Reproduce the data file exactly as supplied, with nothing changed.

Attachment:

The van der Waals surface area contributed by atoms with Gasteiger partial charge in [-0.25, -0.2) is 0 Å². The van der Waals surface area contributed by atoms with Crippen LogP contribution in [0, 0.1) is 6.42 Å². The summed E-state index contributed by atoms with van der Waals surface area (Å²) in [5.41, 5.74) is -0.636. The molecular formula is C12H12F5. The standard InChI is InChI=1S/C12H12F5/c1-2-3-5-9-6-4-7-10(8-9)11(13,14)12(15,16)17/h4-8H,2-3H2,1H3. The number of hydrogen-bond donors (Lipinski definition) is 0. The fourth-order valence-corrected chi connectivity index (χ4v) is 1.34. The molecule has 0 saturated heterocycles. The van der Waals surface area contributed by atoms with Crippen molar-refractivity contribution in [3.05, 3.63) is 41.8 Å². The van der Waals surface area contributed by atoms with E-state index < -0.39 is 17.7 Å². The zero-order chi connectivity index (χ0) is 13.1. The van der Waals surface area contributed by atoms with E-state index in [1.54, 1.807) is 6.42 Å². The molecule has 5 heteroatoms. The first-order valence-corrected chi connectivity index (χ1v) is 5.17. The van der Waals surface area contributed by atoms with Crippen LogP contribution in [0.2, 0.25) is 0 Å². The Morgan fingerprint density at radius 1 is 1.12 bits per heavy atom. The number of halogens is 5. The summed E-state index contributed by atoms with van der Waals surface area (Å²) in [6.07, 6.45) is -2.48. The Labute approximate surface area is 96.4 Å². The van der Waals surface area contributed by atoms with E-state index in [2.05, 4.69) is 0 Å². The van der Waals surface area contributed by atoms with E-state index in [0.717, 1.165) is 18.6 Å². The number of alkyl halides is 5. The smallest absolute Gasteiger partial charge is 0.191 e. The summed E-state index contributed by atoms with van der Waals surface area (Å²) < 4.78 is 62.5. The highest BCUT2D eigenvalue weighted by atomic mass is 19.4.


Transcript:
The van der Waals surface area contributed by atoms with Gasteiger partial charge in [-0.25, -0.2) is 0 Å². The van der Waals surface area contributed by atoms with Crippen LogP contribution in [0, 0.1) is 6.42 Å². The summed E-state index contributed by atoms with van der Waals surface area (Å²) in [5.41, 5.74) is -0.636. The molecular formula is C12H12F5. The standard InChI is InChI=1S/C12H12F5/c1-2-3-5-9-6-4-7-10(8-9)11(13,14)12(15,16)17/h4-8H,2-3H2,1H3. The number of hydrogen-bond donors (Lipinski definition) is 0. The fourth-order valence-corrected chi connectivity index (χ4v) is 1.34. The molecule has 0 saturated heterocycles. The van der Waals surface area contributed by atoms with Crippen molar-refractivity contribution in [3.05, 3.63) is 41.8 Å². The van der Waals surface area contributed by atoms with E-state index < -0.39 is 17.7 Å². The zero-order chi connectivity index (χ0) is 13.1. The van der Waals surface area contributed by atoms with E-state index in [1.54, 1.807) is 6.42 Å². The molecule has 5 heteroatoms. The first-order valence-corrected chi connectivity index (χ1v) is 5.17. The van der Waals surface area contributed by atoms with Crippen LogP contribution in [0.2, 0.25) is 0 Å². The Morgan fingerprint density at radius 1 is 1.12 bits per heavy atom. The number of halogens is 5. The summed E-state index contributed by atoms with van der Waals surface area (Å²) in [6.07, 6.45) is -2.48. The Labute approximate surface area is 96.4 Å². The van der Waals surface area contributed by atoms with E-state index in [2.05, 4.69) is 0 Å². The van der Waals surface area contributed by atoms with E-state index in [0.717, 1.165) is 18.6 Å². The number of alkyl halides is 5. The smallest absolute Gasteiger partial charge is 0.191 e. The summed E-state index contributed by atoms with van der Waals surface area (Å²) < 4.78 is 62.5. The highest BCUT2D eigenvalue weighted by atomic mass is 19.4.